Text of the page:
Same day, same procedures as in last post. Too many photos in one post I thought and to many words. So I decided to divide them in two.
Just like I am from time to time.
From now and then I can be more or less introvert from time to time. It changes very suddenly within any moment of time. But lasts no longer than just a few minutes up to some hours.
During these moments I feel no attraction what so ever to act very social or participate more than less needed to be present. This goes for my street photography as well. And when in this mood – I barely see the life around me. I don’t want to see and I’m not in the mood to make any photography of people at all.
It’s during those moment I begin to focus on other things instead. Shapes, structures, reflections, shadows and so. This is my basecamp and the origin of my photography.
I have found a quite nice collaboration between my two personalities when I’m out in the streets and how to make them both satisfied. Otherwise I’m generally actually the very shy guy, and I mean really shy.
Street photography have been the most effects way to deal with my shyness I ever experienced. This is practical in action therapy that really works.
My split confused mind and my restless changeability is probably a natural cause to how I deal with things.
Like that I have been fiddling a lot with my settings lately. I don’t like it, otherwise but nice way to get to know you well – my camera.
But I think it’s time to find my settings, and stay there. Most of my tweaking of how I want it at the end are made in the post process anyway. So I think I would like everything quite neutral from the beginning, just slightly tweaked.
Still I just had to try some new settings today after all. With a quite split decisions between just ok and naaa, or, maybe and… I’m already confused enough by nature so I don’t need more options. Hopefully this was my last attempt on trying to find something I really don’t know.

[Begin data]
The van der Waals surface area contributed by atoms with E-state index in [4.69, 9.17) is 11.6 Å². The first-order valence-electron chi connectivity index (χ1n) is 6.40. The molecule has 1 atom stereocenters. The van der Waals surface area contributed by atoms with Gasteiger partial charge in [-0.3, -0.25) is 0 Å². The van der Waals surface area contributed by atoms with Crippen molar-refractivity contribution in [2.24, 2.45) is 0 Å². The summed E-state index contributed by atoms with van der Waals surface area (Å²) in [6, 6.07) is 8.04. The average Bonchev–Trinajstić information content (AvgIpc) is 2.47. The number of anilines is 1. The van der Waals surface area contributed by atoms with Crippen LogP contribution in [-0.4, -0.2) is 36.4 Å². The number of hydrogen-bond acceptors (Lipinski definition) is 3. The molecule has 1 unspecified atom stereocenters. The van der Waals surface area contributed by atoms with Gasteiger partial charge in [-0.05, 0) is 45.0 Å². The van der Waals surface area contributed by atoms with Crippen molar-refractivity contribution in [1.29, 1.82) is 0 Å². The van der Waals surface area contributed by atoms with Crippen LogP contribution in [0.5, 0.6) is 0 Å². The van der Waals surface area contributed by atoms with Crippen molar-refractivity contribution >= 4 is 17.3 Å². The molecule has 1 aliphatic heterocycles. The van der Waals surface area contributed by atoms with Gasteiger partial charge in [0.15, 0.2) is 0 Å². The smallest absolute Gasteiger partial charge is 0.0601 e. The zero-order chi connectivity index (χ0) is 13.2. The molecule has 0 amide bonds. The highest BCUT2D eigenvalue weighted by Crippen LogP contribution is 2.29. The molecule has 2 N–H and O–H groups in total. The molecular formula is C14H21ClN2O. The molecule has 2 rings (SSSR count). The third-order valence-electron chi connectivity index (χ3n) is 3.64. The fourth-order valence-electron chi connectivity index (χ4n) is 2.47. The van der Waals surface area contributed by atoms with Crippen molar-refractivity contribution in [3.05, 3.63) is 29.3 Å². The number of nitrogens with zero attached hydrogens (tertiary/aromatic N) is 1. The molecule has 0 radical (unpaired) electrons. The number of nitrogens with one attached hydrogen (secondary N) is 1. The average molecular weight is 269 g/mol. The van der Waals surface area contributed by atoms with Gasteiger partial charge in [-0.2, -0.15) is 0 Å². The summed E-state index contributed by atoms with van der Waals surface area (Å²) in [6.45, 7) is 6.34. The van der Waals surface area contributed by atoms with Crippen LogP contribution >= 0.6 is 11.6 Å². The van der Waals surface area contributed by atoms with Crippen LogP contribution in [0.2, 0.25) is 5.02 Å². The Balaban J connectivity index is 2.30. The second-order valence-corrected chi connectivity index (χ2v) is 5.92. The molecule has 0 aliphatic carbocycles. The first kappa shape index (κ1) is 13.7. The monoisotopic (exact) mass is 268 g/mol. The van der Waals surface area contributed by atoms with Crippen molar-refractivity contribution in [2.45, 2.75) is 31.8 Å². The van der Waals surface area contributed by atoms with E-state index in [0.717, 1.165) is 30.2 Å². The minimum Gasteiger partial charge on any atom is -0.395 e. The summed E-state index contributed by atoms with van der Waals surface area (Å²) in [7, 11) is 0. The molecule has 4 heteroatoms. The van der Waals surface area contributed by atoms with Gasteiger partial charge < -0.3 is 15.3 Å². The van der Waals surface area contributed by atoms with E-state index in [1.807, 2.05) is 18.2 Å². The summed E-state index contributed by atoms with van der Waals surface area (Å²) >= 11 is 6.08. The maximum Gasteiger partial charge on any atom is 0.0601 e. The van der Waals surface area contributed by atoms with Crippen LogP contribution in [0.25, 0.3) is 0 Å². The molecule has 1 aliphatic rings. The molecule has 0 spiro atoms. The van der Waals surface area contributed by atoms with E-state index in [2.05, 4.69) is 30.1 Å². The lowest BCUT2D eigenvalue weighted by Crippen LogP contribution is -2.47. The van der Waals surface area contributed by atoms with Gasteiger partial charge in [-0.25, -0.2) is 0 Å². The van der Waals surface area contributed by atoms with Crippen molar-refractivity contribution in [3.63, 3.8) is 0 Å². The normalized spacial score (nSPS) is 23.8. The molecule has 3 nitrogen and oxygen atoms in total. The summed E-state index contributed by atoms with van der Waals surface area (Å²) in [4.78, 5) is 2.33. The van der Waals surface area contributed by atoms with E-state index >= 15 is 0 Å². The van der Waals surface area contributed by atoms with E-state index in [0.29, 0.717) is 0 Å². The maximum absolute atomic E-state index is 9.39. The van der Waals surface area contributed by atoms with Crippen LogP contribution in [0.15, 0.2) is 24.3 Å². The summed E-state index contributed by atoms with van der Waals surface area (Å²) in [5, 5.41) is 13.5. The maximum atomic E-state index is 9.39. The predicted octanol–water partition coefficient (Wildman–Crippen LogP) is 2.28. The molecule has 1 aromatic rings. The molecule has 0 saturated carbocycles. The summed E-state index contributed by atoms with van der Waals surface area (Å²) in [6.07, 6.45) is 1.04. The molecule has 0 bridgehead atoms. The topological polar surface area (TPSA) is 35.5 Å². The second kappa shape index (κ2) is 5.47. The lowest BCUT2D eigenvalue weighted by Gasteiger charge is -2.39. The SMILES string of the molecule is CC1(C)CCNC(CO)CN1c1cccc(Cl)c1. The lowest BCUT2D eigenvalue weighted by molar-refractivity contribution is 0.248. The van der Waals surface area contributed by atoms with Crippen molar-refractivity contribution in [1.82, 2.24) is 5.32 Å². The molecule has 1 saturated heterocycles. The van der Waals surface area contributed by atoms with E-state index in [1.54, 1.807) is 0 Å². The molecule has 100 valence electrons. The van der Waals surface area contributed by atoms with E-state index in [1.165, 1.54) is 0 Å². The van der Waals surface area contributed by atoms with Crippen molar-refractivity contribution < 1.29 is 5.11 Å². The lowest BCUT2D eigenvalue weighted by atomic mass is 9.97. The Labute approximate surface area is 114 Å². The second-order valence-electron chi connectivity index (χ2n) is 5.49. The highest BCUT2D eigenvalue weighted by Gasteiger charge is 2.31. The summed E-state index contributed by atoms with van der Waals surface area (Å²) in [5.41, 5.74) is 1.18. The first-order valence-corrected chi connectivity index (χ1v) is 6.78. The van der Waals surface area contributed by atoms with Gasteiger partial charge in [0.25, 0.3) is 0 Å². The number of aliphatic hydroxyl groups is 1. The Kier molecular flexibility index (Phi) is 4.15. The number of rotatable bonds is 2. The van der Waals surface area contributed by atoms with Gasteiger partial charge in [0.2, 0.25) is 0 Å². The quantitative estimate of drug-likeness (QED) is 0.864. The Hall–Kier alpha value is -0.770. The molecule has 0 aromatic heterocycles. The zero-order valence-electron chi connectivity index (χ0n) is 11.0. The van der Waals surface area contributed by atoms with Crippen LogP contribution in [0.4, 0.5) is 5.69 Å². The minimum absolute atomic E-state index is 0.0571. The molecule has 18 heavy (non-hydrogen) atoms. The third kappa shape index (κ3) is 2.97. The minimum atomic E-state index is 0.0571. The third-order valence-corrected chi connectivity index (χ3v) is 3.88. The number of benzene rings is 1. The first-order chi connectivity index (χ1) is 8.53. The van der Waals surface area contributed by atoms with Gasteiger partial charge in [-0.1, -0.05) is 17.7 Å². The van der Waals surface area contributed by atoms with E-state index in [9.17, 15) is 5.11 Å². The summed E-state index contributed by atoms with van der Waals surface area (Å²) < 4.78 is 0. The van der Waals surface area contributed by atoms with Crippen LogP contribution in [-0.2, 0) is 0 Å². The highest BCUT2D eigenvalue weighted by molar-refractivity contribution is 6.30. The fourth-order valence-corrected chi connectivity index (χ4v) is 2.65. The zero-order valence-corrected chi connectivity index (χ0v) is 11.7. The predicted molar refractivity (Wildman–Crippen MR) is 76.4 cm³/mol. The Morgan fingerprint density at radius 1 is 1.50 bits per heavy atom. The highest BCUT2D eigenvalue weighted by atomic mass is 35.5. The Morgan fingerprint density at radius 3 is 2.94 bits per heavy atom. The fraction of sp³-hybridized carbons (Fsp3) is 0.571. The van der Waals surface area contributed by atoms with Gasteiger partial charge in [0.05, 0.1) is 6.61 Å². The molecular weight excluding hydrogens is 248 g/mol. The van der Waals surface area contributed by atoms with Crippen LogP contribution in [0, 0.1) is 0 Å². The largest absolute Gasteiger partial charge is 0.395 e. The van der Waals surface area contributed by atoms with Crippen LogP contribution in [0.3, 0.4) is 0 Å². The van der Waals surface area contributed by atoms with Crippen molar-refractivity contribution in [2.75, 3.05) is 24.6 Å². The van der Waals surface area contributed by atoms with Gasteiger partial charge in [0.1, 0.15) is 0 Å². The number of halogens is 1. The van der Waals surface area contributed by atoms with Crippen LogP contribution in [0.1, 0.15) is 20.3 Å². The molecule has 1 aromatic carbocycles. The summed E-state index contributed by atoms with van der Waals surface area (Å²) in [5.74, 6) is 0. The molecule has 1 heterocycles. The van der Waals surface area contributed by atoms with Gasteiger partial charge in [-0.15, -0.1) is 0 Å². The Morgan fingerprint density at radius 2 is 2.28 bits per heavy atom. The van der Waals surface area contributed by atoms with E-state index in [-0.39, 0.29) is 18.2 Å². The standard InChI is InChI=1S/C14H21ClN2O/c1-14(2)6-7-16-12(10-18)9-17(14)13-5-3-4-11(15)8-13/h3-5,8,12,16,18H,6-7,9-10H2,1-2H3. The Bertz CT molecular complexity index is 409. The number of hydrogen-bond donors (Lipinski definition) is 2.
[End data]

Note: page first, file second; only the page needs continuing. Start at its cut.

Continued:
I didn’t like the settings I tried today. I’ll come back to what setting I prefer in a later post.
But what I do like, so far, is to use the back focus technique. This was a really nice discovery. Setting focus on manual locks out the function of focusing with half pressed shutter release. Instead you use the AEL/AFL button on the back when you want to refocus (the auto focus kicks in when you press). But pressing the shutter release halfway still works as auto exposure according to your P settings. If in any P mode.
This works much faster than letting the shutter release doing both. If you aim for smaller aperture and hitting within a particular zone of focus range, then this makes the shooting much more intuitively. Probably the closest you can get the feeling of traditional old school focus control.
Controlling the focus ring on the X100_ cameras in old style fashion feels quite awkward . It actually sucks, at least when shooting in the streets (in my opinion).
One more last note here about my settings for the day. According to me, dynamic range on auto was no big hit. It screwed up my flow in the post process and made to much difference between the shots depending on circumstances. I didn’t like that.
I prefer a more consistent result and adapt to the scene instead. You can always tweak the photo quite a lot in the post processing if you need, even with jpegs. I will let the dynamic range setting stay still at 100% 99% of my shooting.
I went back and forth in circles, eights and other directions until I came back where I started the day with a no. Terrible, but happily tired. My head felt like an empty hole. So it never was any end if the tour shots back home as I usually do. I just wanted to come home, drink ridiculous much coffee and take a nap.
Over and out – have a wonderful life
Mikael “Smike” Stenström